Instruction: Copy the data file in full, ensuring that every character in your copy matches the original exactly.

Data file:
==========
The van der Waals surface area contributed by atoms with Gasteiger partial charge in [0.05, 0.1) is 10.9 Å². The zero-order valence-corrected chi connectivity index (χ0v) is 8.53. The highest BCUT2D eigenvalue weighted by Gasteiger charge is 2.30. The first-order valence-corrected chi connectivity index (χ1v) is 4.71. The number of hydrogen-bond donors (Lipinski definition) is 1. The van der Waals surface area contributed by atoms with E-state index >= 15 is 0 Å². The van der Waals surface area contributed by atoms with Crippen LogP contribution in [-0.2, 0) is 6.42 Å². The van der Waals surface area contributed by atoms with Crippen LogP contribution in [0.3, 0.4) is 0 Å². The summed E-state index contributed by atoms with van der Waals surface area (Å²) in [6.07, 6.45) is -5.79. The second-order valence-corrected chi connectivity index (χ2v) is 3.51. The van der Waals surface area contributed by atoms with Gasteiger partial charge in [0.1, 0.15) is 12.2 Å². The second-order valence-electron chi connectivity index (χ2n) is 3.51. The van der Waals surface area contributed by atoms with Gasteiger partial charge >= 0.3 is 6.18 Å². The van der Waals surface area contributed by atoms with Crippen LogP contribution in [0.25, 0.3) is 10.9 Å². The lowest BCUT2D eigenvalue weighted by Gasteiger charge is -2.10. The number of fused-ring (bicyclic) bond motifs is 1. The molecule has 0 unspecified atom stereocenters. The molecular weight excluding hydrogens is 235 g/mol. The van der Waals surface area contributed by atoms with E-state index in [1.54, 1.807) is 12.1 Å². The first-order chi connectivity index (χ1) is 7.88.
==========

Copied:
The van der Waals surface area contributed by atoms with Gasteiger partial charge in [0.05, 0.1) is 10.9 Å². The zero-order valence-corrected chi connectivity index (χ0v) is 8.53. The highest BCUT2D eigenvalue weighted by Gasteiger charge is 2.30. The first-order valence-corrected chi connectivity index (χ1v) is 4.71. The number of hydrogen-bond donors (Lipinski definition) is 1. The van der Waals surface area contributed by atoms with E-state index >= 15 is 0 Å². The van der Waals surface area contributed by atoms with Crippen LogP contribution in [-0.2, 0) is 6.42 Å². The van der Waals surface area contributed by atoms with Crippen LogP contribution in [0.3, 0.4) is 0 Å². The summed E-state index contributed by atoms with van der Waals surface area (Å²) in [6.07, 6.45) is -5.79. The second-order valence-corrected chi connectivity index (χ2v) is 3.51. The van der Waals surface area contributed by atoms with Gasteiger partial charge in [0.1, 0.15) is 12.2 Å². The second-order valence-electron chi connectivity index (χ2n) is 3.51. The van der Waals surface area contributed by atoms with Gasteiger partial charge >= 0.3 is 6.18 Å². The van der Waals surface area contributed by atoms with Crippen LogP contribution in [0.25, 0.3) is 10.9 Å². The lowest BCUT2D eigenvalue weighted by Gasteiger charge is -2.10. The number of fused-ring (bicyclic) bond motifs is 1. The molecule has 0 unspecified atom stereocenters. The molecular weight excluding hydrogens is 235 g/mol. The van der Waals surface area contributed by atoms with E-state index in [1.54, 1.807) is 12.1 Å². The first-order chi connectivity index (χ1) is 7.88.